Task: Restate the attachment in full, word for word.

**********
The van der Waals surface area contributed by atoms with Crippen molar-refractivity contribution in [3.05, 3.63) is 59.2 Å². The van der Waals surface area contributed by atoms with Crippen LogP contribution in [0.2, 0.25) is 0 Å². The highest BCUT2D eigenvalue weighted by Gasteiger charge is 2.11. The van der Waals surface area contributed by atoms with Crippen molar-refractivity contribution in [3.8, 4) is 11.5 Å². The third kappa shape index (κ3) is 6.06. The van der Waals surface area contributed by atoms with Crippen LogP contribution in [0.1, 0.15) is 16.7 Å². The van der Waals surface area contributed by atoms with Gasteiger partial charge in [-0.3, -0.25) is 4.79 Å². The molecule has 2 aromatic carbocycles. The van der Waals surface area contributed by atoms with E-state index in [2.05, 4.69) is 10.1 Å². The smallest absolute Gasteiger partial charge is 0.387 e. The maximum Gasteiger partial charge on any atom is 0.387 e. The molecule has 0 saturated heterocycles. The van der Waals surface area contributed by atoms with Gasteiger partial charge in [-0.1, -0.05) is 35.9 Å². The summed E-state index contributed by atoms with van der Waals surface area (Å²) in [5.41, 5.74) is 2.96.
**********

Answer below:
The van der Waals surface area contributed by atoms with Crippen molar-refractivity contribution in [3.05, 3.63) is 59.2 Å². The van der Waals surface area contributed by atoms with Crippen LogP contribution in [0.2, 0.25) is 0 Å². The highest BCUT2D eigenvalue weighted by Gasteiger charge is 2.11. The van der Waals surface area contributed by atoms with Crippen molar-refractivity contribution in [3.8, 4) is 11.5 Å². The third kappa shape index (κ3) is 6.06. The van der Waals surface area contributed by atoms with Crippen LogP contribution in [0.1, 0.15) is 16.7 Å². The van der Waals surface area contributed by atoms with Gasteiger partial charge in [-0.3, -0.25) is 4.79 Å². The molecule has 2 aromatic carbocycles. The van der Waals surface area contributed by atoms with E-state index in [2.05, 4.69) is 10.1 Å². The smallest absolute Gasteiger partial charge is 0.387 e. The maximum Gasteiger partial charge on any atom is 0.387 e. The molecule has 0 saturated heterocycles. The van der Waals surface area contributed by atoms with Gasteiger partial charge in [-0.1, -0.05) is 35.9 Å². The summed E-state index contributed by atoms with van der Waals surface area (Å²) in [5.41, 5.74) is 2.96.